34. Now we know that our ancestors were wrong to kick out the Pope and his church. People just reverted to old paganism, even more hypocrite, intolerant, and demanding law to enforce their belief on non-believers.

  35. I wonder if anyone has ever told him how much carbon dioxide there is in the atmosphere which he says he is “fighting” ?? I can’t help thinking that if he knew it was measured in parts per million he might give up! These people should never have been born let alone be allowed to reproduce !

    • if they got rid of their Bs, they wouldn’t need to stick to their guns as not having children would naturally follow 😉

      • It doesn’t matter whether they stuck to their guns, because they would be firing blanks anyway.

  36. Have these people never heard of video-conferences? Or even just emailing their contributions to a common site. But…but…that would not let them go to these nice places on someone else’s dime.
    Reminds me of the time I recommended that a company fold a subsidiary as its only function was to collect and forward royalty payments…a function that could be carried out directly without the itermediary.
    I was advised that the subsidiary had a Board of Directors who enjoyed annual meetings at pricey island resorts.
    Human nature…

  37. “…….I’ve thought of writing an article, but I didn’t want to deal with the animosity of the comments…..”.
    I’ve frequently wondered why some individuals like Kristi Silber and Benben come to this website in the mood to argue with skeptics but never submit an essay to post which presents their position on the AGW theory with supporting evidence.
    Nobody I know of ever said that “animosity” is supposed to be absent from scientific debates. If someone tries to make you believe that it is, they are pulling your leg. if your position doesn’t hold up here at WUWT, then it is not scientifically sound and solid. Making excuses to avoid debating the science (or staying silent on the issue of debating a submitted essay, as Benben appears to be doing so far) only serves to demonstrate that you lack confidence in the soundness of your position. In which case, you are hardly in a position to come to this website attacking those with scientific backgrounds and experience and are qualified to debate AGW.
    Nonetheless, I shall wait patiently for Benben and/or Kristi to submit their essays to Anthony for posting on the chance that I might be wrong about the strength of their position on the AGW issue.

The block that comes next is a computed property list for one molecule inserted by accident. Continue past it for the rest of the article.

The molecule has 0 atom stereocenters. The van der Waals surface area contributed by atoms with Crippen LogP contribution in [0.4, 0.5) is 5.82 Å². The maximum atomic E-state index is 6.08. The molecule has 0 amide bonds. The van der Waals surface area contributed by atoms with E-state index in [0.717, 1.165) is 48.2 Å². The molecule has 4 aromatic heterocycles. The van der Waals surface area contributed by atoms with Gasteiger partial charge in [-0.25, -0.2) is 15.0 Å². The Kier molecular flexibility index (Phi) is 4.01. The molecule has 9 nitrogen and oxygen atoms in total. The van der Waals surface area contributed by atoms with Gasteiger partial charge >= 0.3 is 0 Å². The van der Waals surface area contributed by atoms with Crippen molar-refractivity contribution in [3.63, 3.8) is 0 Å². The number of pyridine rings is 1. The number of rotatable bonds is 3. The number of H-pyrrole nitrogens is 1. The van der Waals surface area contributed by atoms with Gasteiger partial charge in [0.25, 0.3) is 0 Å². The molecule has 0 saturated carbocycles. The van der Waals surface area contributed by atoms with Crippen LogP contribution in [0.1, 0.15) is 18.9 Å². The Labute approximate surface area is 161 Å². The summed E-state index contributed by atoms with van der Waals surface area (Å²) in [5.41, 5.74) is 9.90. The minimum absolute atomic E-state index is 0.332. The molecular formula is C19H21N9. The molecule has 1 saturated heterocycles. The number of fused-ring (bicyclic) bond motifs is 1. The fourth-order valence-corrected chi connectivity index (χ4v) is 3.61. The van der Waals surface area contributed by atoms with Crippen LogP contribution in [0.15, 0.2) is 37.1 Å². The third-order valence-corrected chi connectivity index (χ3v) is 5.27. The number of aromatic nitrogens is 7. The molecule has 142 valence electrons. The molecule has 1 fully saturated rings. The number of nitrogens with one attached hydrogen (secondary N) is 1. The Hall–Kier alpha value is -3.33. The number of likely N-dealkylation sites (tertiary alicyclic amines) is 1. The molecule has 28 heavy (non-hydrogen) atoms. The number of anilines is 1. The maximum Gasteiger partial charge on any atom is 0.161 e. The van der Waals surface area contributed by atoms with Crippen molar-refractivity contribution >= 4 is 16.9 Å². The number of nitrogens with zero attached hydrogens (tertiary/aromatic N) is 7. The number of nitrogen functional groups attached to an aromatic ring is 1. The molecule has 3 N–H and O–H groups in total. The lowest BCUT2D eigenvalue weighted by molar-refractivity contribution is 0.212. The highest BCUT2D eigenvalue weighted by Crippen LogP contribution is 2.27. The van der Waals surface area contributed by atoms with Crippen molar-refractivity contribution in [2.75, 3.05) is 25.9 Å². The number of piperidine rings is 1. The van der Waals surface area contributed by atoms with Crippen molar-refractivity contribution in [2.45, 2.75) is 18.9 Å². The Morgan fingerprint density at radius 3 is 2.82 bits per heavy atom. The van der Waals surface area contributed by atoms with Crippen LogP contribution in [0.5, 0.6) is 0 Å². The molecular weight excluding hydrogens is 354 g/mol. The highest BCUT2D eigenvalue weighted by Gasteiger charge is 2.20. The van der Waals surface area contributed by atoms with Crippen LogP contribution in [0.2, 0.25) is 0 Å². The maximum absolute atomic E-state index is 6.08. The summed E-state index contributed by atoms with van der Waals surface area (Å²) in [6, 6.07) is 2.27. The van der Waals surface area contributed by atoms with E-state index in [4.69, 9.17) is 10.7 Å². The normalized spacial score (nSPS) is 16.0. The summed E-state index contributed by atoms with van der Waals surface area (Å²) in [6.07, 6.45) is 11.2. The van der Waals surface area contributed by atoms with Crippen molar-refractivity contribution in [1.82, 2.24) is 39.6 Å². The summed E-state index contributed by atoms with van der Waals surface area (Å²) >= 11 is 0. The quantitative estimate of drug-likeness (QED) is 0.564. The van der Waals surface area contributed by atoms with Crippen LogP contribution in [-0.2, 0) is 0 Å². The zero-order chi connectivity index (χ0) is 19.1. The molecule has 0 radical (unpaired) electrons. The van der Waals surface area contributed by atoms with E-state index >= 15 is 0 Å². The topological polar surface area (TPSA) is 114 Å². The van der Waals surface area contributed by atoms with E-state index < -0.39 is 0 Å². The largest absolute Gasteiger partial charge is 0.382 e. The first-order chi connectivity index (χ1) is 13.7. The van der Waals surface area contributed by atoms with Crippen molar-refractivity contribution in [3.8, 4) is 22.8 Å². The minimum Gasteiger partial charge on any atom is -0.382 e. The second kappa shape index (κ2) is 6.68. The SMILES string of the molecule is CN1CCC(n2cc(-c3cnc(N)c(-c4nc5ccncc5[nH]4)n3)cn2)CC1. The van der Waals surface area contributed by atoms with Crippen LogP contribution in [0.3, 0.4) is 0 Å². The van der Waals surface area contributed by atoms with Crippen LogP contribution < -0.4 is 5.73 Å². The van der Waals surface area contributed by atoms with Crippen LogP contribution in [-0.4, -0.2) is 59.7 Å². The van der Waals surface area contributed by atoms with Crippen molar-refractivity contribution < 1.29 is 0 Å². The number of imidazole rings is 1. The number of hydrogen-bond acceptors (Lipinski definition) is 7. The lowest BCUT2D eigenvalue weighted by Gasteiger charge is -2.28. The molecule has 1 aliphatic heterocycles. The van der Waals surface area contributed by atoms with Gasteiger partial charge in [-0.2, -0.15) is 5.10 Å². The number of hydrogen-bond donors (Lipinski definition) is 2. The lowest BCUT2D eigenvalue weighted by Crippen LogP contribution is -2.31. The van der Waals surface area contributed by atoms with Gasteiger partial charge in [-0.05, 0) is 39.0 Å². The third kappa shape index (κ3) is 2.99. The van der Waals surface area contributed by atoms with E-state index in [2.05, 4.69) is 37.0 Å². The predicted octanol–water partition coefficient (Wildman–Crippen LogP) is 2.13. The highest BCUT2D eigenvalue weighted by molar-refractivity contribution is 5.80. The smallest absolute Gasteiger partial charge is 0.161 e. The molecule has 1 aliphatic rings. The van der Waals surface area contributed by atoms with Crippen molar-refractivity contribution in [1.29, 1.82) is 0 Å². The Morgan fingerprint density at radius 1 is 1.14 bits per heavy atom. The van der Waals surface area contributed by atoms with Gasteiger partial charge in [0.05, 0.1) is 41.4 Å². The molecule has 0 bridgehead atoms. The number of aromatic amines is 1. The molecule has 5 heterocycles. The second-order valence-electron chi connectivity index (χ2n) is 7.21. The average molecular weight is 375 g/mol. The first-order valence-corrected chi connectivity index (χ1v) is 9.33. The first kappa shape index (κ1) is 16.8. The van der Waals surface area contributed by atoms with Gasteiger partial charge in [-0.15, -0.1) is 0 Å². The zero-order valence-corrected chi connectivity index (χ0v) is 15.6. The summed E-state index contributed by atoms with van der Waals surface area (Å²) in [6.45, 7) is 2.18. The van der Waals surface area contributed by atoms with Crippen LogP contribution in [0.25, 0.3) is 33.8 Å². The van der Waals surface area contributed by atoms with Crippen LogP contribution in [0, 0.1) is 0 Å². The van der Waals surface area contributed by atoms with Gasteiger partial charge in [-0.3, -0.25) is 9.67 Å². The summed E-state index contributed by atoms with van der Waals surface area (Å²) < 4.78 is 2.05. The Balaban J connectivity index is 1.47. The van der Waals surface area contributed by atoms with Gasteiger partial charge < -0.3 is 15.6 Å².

• To paraphrase one of the AGW leading lights:
      Why should I post to your site, when your only goal is to find something wrong with it?

      • LMAO. Exactly.
        And, of course, the true believer types like to pretend they occupy the moral high ground, as if their “climate scientist” heroes have ever actually proven anything.

      • Well if there *is* something wrong with it, wouldn’t they want to know about it? That’s an opportunity to revise and make it less wrong for next time. Truth fears no question.

      • Indeed truth fears no questions, which only shows what they are peddling isn’t anything resembling the truth.

    • I’d be careful with the ” those with scientific backgrounds and experience and are qualified to debate AGW” concept, because the ability to “debate AGW” is not something that should ever be limited to such supposed “experts” alone. That, after all, is in no small part how we got into this new pseudo-science religion to begin with. ANYONE can intelligently and scientifically look at a given “theory” and point out logical fallacies, inconsistencies, examine data, etc. or conduct experiments to test things. THAT is the nature of scientific inquiry, NOT the genuflecting to the ignorance of “experts.”

      • @AGW is not Science: You are of course right, and I do not argue with you. I had not thought of individuals like Christopher Monckton before I wrote that line about who is intelligent and knowledgeable enough to debate AGW. His education was in the classics and journalism, but he obviously makes an excellent climate debater.
        I am not a scientist, but I’ve read enough about the problems with AGW here at WUWT and elsewhere to know that there is monkey business afoot with the issue. I myself might be able give another non-scientist a good argument with what I do know.
        Thanks for your comment.

      • This reminds of a number of alarmists who have openly proclaimed that unless we can come up with a better theory, we HAVE to accept theirs.
        That’s not how science works. An individual theory stands or falls on it’s own merits.
        If it explains the data, it will stand for the moment. Once it stops explaining the data, or when a theory that better explains the data comes along, then it falls.